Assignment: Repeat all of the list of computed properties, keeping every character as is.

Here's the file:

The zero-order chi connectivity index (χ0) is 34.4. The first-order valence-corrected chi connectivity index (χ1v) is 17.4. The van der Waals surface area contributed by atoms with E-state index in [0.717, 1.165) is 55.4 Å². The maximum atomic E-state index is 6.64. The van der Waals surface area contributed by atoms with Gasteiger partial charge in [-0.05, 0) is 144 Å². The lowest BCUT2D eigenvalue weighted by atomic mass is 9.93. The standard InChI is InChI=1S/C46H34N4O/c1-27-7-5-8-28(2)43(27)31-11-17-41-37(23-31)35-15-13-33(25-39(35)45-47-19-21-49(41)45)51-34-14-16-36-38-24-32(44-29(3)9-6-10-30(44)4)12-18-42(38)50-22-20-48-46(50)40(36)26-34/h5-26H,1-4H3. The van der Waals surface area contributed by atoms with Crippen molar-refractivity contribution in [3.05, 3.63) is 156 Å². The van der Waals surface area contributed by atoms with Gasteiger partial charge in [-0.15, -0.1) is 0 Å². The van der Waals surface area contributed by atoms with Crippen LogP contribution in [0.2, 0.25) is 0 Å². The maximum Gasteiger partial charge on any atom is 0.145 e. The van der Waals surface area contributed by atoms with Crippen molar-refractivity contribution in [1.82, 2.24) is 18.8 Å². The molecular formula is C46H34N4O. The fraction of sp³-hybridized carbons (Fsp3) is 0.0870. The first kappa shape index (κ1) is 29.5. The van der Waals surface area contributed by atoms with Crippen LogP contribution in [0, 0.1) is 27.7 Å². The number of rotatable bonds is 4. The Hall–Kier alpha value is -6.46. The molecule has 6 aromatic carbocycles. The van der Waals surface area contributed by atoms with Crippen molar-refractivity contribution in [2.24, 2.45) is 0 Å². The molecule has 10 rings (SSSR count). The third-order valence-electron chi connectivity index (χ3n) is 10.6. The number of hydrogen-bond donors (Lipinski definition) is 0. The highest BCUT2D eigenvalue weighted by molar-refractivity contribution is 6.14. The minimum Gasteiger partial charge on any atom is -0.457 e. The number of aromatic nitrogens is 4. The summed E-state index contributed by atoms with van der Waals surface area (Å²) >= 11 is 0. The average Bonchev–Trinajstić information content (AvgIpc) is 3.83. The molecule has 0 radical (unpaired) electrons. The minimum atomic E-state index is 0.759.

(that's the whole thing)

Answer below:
The zero-order chi connectivity index (χ0) is 34.4. The first-order valence-corrected chi connectivity index (χ1v) is 17.4. The van der Waals surface area contributed by atoms with E-state index in [0.717, 1.165) is 55.4 Å². The maximum atomic E-state index is 6.64. The van der Waals surface area contributed by atoms with Gasteiger partial charge in [-0.05, 0) is 144 Å². The lowest BCUT2D eigenvalue weighted by atomic mass is 9.93. The standard InChI is InChI=1S/C46H34N4O/c1-27-7-5-8-28(2)43(27)31-11-17-41-37(23-31)35-15-13-33(25-39(35)45-47-19-21-49(41)45)51-34-14-16-36-38-24-32(44-29(3)9-6-10-30(44)4)12-18-42(38)50-22-20-48-46(50)40(36)26-34/h5-26H,1-4H3. The van der Waals surface area contributed by atoms with Crippen molar-refractivity contribution in [3.05, 3.63) is 156 Å². The van der Waals surface area contributed by atoms with Gasteiger partial charge in [-0.15, -0.1) is 0 Å². The van der Waals surface area contributed by atoms with Crippen LogP contribution in [0.2, 0.25) is 0 Å². The maximum Gasteiger partial charge on any atom is 0.145 e. The van der Waals surface area contributed by atoms with Crippen molar-refractivity contribution in [1.82, 2.24) is 18.8 Å². The molecular formula is C46H34N4O. The fraction of sp³-hybridized carbons (Fsp3) is 0.0870. The first kappa shape index (κ1) is 29.5. The van der Waals surface area contributed by atoms with Crippen LogP contribution in [0, 0.1) is 27.7 Å². The number of rotatable bonds is 4. The Hall–Kier alpha value is -6.46. The molecule has 6 aromatic carbocycles. The van der Waals surface area contributed by atoms with Crippen molar-refractivity contribution in [2.24, 2.45) is 0 Å². The molecule has 10 rings (SSSR count). The third-order valence-electron chi connectivity index (χ3n) is 10.6. The number of hydrogen-bond donors (Lipinski definition) is 0. The highest BCUT2D eigenvalue weighted by molar-refractivity contribution is 6.14. The minimum Gasteiger partial charge on any atom is -0.457 e. The number of aromatic nitrogens is 4. The summed E-state index contributed by atoms with van der Waals surface area (Å²) >= 11 is 0. The average Bonchev–Trinajstić information content (AvgIpc) is 3.83. The molecule has 0 radical (unpaired) electrons. The minimum atomic E-state index is 0.759.